The Pentagon said Friday that the defense secretary has not yet decided how many U.S. troops to commit to the fight in Afghanistan.
Defense Secretary James Mattis "has made no decisions on a troop increase for Afghanistan,” wrote Pentagon spokeswoman Dana White. “As he said throughout the week in testimony, the revised Afghanistan strategy will be presented to the president for his approval in the coming weeks.”
White’s statement Friday was in response to a story by The Associated Press, quoting an unnamed Trump administration official as saying the Pentagon would send 4,000 additional American forces to Afghanistan.
That number is similar to previous reports from other U.S. officials, who have told VOA that the secretary and his commander on the ground are looking at deploying between 3,000 and 5,000 additional American troops to assist the South Asian nation in its fight against the Taliban insurgency.
Those U.S. officials explain that the new Afghanistan strategy would require a total of about 5,000 additional international forces in the war-torn country. Nearly all are expected to be Americans, with several hundred additional troops from coalition allies.
The AP report said Mattis could make the announcement about deploying the troops as early as next week. The Pentagon did not explicitly deny that a troop number announcement was in the works, saying only that “any decisions about troop numbers will be made only after consultation with the interagency, the Afghan government, NATO allies and coalition partners.”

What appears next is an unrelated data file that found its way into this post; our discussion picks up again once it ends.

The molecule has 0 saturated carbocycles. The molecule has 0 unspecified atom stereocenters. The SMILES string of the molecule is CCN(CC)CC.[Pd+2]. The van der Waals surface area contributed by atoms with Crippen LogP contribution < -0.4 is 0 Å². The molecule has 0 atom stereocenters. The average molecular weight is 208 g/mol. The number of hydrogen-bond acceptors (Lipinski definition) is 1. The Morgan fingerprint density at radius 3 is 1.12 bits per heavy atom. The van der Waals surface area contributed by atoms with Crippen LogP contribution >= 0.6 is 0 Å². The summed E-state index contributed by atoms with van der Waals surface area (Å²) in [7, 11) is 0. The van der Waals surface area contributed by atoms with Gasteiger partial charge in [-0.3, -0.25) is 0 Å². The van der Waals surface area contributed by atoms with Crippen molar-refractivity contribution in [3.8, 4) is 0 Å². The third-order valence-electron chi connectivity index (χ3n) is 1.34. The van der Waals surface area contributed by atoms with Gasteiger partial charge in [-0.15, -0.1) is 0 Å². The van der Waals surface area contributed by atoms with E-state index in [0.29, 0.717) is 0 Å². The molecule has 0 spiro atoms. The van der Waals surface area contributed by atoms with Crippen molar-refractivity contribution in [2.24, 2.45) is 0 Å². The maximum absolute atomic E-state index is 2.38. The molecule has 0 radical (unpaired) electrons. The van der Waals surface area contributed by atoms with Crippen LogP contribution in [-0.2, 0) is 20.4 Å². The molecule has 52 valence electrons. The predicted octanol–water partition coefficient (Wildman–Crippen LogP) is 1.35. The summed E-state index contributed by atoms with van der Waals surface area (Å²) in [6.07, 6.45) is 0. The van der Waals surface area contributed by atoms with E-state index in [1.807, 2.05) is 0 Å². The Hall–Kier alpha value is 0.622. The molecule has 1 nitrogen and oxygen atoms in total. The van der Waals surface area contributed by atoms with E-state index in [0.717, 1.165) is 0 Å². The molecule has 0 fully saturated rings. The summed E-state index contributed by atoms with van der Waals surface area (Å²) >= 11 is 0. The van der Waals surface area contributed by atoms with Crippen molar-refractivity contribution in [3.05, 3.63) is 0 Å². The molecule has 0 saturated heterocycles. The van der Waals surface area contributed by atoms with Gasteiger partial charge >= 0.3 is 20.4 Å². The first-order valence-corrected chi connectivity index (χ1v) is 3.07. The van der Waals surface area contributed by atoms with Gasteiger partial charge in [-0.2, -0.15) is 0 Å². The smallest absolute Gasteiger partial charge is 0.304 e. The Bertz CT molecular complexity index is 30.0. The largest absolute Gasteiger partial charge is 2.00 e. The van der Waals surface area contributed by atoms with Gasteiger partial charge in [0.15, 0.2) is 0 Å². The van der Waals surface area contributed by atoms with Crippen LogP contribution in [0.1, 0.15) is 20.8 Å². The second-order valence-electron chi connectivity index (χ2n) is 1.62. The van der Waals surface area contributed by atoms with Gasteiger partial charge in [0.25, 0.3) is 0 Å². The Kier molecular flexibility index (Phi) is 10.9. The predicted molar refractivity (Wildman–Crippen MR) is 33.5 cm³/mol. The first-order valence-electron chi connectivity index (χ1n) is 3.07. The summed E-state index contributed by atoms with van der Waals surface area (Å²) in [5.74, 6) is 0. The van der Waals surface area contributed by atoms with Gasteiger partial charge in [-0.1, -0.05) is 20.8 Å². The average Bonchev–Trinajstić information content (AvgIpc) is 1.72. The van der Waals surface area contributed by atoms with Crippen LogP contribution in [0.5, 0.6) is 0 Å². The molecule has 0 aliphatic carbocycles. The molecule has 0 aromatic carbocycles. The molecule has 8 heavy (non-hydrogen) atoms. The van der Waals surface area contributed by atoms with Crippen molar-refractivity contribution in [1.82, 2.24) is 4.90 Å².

U.S. President Donald Trump gave Mattis the authority to set troop levels in Afghanistan on Tuesday, according to the defense secretary.
Mattis told the Senate Armed Services Committee on Tuesday that the U.S. was not gaining in the fight to stabilize Afghanistan, and he vowed to present a strategy to Congress "by mid-July."
The additional troops are seen as important for a mission that top commanders admit is not succeeding.
"We are not winning in Afghanistan right now, and we will correct this as soon possible," Mattis said.
Mattis equated "winning" in Afghanistan with the Afghan government's ability to handle the enemy's level of violence, which he said would require a "residual force" of U.S. and allied forces to train Afghan troops and maintain high-end capabilities.
Afghan analyst Andrew Wilder at the U.S. Institute of Peace said it was unclear whether sending an additional 4,000 U.S. troops to Afghanistan would be effective in turning back the insurgency.
Instead, he said, the U.S. should better define its overall strategy with specific objectives.
Wilder added that the U.S. should remain focused to keep Afghanistan from becoming a safe haven for terrorist groups.
Mattis has said the U.S. cannot quit Afghanistan, because that would allow the rise of "ungoverned spaces" in the country, which could be exploited by groups that threaten the United States.
But Republican Senator John McCain of Arizona, the chair of the Armed Services Committee, stressed that Congress needed to see more of a plan about how the U.S. would move forward in Afghanistan.
"We want a strategy, and I don’t think that’s a hell of a lot to ask,” McCain said Tuesday.